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How to protect and grow your nest-egg post-retirement
Moneylife Foundation held an in-depth session which delved into different aspects of personal finance for senior citizens
Moneylife Foundation conducted a special workshop for senior citizens on planning their finances after retirement. The first session on ‘Safe Investing and how not to lose money’ was conducted by Sucheta Dalal, managing editor of Moneylife and founder trustee of Moneylife Foundation. The second session on ‘Smart Investing’ was addressed by Debashis Basu, editor and founder trustee of Moneylife Foundation. 
“80 is the new 60. Seniors are fitter and more active. It is a great time if you plan well and work at being connected,” said Ms Dalal. But India is low in Human Development Index ranking which suggests scarce geriatric care, poor infrastructure, inadequate regulation and slow and expensive judiciary in our country. There are 100 million seniors in India who are struggling, she said. 
She made the audience aware about the most common misconception about financial products. People relate financial products with consumer products because they are not hard-wired to understand the nitty-gritties of the financial world. Ms Dalal shared an important concept called cognitive Impairment. It says that seniors are more susceptible to fraud and are easily targeted by sales agents. This was supported by research figures from, US Federal Trade commission – 80% of scam victims in US are above 65 years of age. Elder financial abuse costs US senior citizens more than $2.6 billion a year says MetLife Mature Market Institute. 
She said that senior citizens should avoid unregulated offers like plantation schemes and art funds. They should only invest in schemes by SEBI, IRDA, PFRDA and RBI. She also explained about the scarcity of good health insurance policies in the market catering specifically to senior citizens. Participants took a keen interest in phishing, vishing and identity traps which are rampant online these days. She asked them to keep all conversations with banks documented, store phone numbers and email IDs of relationship managers and managers, at least two levels above them.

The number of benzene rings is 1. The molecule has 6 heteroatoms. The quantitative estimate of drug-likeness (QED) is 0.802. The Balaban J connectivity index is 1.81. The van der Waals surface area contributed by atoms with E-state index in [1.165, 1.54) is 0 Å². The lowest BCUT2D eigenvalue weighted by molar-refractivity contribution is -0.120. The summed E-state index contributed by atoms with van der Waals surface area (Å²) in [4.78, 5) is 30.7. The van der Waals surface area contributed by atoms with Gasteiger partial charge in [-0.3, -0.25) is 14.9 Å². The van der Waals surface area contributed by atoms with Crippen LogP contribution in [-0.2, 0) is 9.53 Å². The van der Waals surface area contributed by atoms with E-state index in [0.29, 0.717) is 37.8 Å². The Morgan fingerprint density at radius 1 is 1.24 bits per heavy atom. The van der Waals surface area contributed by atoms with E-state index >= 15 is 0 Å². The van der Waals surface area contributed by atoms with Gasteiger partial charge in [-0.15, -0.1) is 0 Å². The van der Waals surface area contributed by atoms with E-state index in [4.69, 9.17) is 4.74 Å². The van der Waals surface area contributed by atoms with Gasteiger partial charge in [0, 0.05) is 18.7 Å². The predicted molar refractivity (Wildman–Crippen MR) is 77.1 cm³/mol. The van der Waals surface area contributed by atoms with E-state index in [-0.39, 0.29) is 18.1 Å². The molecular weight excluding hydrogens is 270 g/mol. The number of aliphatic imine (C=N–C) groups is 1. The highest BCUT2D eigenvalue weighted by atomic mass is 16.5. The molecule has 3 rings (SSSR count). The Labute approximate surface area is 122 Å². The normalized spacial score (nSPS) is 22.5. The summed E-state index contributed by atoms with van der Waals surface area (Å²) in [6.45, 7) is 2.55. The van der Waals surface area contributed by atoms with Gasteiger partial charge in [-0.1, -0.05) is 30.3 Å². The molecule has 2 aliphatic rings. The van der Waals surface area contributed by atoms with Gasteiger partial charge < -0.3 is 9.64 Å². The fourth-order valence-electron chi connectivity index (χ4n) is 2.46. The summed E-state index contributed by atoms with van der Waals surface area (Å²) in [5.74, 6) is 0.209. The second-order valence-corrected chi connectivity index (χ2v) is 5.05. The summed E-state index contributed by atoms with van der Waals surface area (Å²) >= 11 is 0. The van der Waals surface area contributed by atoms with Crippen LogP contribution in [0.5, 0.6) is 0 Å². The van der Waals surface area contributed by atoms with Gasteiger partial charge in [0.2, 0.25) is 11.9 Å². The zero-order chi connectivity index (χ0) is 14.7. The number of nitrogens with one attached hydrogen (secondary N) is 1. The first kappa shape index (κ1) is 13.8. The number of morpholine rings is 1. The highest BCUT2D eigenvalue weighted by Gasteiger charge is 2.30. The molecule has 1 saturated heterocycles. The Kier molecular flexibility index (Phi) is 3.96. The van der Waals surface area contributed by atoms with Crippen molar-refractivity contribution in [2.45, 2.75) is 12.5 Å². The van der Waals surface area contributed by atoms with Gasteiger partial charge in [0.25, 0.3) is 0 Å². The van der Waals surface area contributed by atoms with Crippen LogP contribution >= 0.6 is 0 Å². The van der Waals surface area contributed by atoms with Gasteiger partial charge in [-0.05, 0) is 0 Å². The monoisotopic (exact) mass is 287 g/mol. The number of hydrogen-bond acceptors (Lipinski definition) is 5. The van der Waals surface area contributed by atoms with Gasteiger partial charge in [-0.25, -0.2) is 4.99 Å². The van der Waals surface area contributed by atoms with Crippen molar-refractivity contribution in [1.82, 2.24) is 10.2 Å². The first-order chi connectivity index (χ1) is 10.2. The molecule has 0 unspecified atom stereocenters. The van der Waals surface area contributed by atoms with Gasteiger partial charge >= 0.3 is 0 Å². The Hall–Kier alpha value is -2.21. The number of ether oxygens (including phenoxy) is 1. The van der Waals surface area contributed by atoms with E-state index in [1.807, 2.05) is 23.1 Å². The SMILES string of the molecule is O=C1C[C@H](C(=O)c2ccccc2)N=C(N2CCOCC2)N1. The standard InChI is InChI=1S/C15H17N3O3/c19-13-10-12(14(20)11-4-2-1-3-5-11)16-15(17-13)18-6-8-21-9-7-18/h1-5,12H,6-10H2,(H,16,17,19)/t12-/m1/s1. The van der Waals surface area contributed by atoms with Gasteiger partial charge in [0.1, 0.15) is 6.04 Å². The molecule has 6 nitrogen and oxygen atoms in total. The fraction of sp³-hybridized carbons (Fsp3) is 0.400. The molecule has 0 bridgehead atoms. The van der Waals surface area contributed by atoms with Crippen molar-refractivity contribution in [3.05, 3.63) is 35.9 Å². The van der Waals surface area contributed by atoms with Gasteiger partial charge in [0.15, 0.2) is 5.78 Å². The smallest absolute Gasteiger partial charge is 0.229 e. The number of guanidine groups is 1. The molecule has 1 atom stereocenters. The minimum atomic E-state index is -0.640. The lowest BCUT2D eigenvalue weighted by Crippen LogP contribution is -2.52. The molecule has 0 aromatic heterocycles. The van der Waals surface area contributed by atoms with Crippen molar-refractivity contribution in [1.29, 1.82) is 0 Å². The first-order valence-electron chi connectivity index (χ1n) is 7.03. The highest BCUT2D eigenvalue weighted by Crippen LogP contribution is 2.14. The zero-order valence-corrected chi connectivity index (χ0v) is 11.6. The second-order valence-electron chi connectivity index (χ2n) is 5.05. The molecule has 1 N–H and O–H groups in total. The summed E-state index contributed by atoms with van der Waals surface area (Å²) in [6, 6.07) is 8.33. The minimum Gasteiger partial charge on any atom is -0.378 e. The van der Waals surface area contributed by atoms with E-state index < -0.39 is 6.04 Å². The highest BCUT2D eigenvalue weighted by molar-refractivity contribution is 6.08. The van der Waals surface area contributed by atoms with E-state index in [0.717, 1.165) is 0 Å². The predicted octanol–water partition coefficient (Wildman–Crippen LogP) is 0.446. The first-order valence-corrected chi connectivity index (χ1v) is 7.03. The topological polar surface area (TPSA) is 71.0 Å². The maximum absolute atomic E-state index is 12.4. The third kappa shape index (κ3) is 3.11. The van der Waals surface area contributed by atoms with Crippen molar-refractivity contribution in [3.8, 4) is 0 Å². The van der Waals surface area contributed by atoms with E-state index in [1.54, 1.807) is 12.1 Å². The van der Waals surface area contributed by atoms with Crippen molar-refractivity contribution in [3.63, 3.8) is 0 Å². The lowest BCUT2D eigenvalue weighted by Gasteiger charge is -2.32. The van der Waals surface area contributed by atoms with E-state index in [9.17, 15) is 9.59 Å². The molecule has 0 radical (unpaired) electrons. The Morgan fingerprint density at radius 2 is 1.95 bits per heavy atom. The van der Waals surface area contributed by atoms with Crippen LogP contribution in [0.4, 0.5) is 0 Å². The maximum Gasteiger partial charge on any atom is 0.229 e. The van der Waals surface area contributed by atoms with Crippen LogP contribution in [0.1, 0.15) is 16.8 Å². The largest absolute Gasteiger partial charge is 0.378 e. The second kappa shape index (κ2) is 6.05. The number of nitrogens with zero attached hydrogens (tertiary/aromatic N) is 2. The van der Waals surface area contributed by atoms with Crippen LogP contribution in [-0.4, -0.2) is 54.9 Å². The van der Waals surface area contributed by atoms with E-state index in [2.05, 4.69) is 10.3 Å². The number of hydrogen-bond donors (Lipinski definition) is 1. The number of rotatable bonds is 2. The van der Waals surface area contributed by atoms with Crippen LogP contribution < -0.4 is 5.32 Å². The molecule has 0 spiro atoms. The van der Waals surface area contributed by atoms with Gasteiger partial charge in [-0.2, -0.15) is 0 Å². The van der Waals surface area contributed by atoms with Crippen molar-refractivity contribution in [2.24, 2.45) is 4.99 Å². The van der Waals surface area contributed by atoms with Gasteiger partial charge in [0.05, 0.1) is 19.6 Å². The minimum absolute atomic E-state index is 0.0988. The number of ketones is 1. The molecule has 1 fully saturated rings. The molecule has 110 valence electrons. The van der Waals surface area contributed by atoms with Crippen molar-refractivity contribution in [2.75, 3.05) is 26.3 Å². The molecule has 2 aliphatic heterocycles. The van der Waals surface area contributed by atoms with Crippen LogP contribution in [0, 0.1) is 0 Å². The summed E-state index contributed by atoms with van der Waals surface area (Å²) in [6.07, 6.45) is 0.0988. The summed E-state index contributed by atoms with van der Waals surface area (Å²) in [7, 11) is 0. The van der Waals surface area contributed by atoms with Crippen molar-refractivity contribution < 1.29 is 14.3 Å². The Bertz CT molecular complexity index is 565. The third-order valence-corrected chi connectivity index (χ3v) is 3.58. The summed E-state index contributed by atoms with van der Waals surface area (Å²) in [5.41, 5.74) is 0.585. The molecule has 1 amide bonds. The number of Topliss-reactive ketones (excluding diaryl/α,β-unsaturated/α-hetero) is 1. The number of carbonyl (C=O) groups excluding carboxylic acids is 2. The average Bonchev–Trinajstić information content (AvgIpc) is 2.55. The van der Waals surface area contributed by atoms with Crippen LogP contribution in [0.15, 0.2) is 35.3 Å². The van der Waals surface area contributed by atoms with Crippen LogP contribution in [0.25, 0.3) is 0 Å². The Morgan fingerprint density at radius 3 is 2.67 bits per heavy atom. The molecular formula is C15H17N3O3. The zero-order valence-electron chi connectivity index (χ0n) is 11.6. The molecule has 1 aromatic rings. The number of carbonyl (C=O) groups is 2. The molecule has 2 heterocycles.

She said that one has to be careful to select a bank. Government banks are safe and cooperative banks are under dual regulations – RBI and Department of Cooperative Societies. Neither of them regulate properly. She gave a few banking tips to the participants about how to keep their money safe. She shared a story about a 79-year old man Mangelal Sharma, who was cheated by IndusInd Bank, which Moneylife has written about. 
Ms Dalal explained that people don’t know about the difference between insurance and investment, therefore they trust agents, who insist that they buy policies in the name of their children or grandchildren. She told the audience about various cases that have come to the Foundation involving forged signatures, fake ID proofs and fake witnesses. 
At the end of her session, she gave examples of why nomination is important and why one should keep it updated. She highlighted how forgotten nominations are harmful and how assets land up in the hands of unworthy relatives and acquaintances. She also made the participants aware about legal protection they get under Maintenance and Welfare of Parents and Senior Citizens Act, 2007 (in December 2007). Monthly maintenance, faster complaint disposal and levying fines, if children do not take care of them are all covered under the Act, Ms Dalal emphasised